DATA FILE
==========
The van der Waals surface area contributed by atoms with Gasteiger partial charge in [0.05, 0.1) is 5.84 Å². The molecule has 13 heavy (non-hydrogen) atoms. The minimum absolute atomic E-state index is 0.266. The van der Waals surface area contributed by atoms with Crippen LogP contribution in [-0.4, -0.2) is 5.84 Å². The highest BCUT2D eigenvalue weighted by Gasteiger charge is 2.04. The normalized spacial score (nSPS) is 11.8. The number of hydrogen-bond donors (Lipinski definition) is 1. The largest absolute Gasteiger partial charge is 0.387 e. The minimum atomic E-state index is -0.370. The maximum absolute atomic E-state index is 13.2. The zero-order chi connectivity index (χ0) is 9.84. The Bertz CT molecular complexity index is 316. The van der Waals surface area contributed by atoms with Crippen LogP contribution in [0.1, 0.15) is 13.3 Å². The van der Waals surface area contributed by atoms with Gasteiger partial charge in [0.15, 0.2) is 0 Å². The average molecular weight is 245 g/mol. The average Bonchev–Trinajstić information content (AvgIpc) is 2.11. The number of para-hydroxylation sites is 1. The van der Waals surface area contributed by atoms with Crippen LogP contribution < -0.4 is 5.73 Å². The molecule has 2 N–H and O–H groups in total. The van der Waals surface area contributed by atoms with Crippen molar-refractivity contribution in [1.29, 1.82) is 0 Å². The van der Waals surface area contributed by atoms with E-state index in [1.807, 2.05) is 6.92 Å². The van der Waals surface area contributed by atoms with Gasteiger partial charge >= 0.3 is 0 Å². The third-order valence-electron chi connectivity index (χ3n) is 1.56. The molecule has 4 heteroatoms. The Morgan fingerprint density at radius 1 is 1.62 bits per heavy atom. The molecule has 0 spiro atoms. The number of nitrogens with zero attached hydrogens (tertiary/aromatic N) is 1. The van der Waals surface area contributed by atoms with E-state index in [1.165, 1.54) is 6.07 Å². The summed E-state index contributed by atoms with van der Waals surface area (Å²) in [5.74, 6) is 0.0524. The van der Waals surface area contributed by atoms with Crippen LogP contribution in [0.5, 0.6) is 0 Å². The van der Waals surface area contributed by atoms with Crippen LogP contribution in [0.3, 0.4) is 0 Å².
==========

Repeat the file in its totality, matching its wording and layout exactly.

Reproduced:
The van der Waals surface area contributed by atoms with Gasteiger partial charge in [0.05, 0.1) is 5.84 Å². The molecule has 13 heavy (non-hydrogen) atoms. The minimum absolute atomic E-state index is 0.266. The van der Waals surface area contributed by atoms with Crippen LogP contribution in [-0.4, -0.2) is 5.84 Å². The highest BCUT2D eigenvalue weighted by Gasteiger charge is 2.04. The normalized spacial score (nSPS) is 11.8. The number of hydrogen-bond donors (Lipinski definition) is 1. The largest absolute Gasteiger partial charge is 0.387 e. The minimum atomic E-state index is -0.370. The maximum absolute atomic E-state index is 13.2. The zero-order chi connectivity index (χ0) is 9.84. The Bertz CT molecular complexity index is 316. The van der Waals surface area contributed by atoms with Crippen LogP contribution in [0.1, 0.15) is 13.3 Å². The van der Waals surface area contributed by atoms with Gasteiger partial charge in [0.15, 0.2) is 0 Å². The average molecular weight is 245 g/mol. The average Bonchev–Trinajstić information content (AvgIpc) is 2.11. The number of para-hydroxylation sites is 1. The van der Waals surface area contributed by atoms with Crippen LogP contribution < -0.4 is 5.73 Å². The molecule has 2 N–H and O–H groups in total. The van der Waals surface area contributed by atoms with Crippen molar-refractivity contribution in [1.29, 1.82) is 0 Å². The van der Waals surface area contributed by atoms with E-state index in [1.807, 2.05) is 6.92 Å². The van der Waals surface area contributed by atoms with Gasteiger partial charge >= 0.3 is 0 Å². The third-order valence-electron chi connectivity index (χ3n) is 1.56. The molecule has 4 heteroatoms. The Morgan fingerprint density at radius 1 is 1.62 bits per heavy atom. The molecule has 0 spiro atoms. The number of nitrogens with zero attached hydrogens (tertiary/aromatic N) is 1. The van der Waals surface area contributed by atoms with E-state index in [1.165, 1.54) is 6.07 Å². The summed E-state index contributed by atoms with van der Waals surface area (Å²) in [5.74, 6) is 0.0524. The van der Waals surface area contributed by atoms with Crippen LogP contribution in [0.5, 0.6) is 0 Å². The van der Waals surface area contributed by atoms with Crippen LogP contribution in [0.3, 0.4) is 0 Å².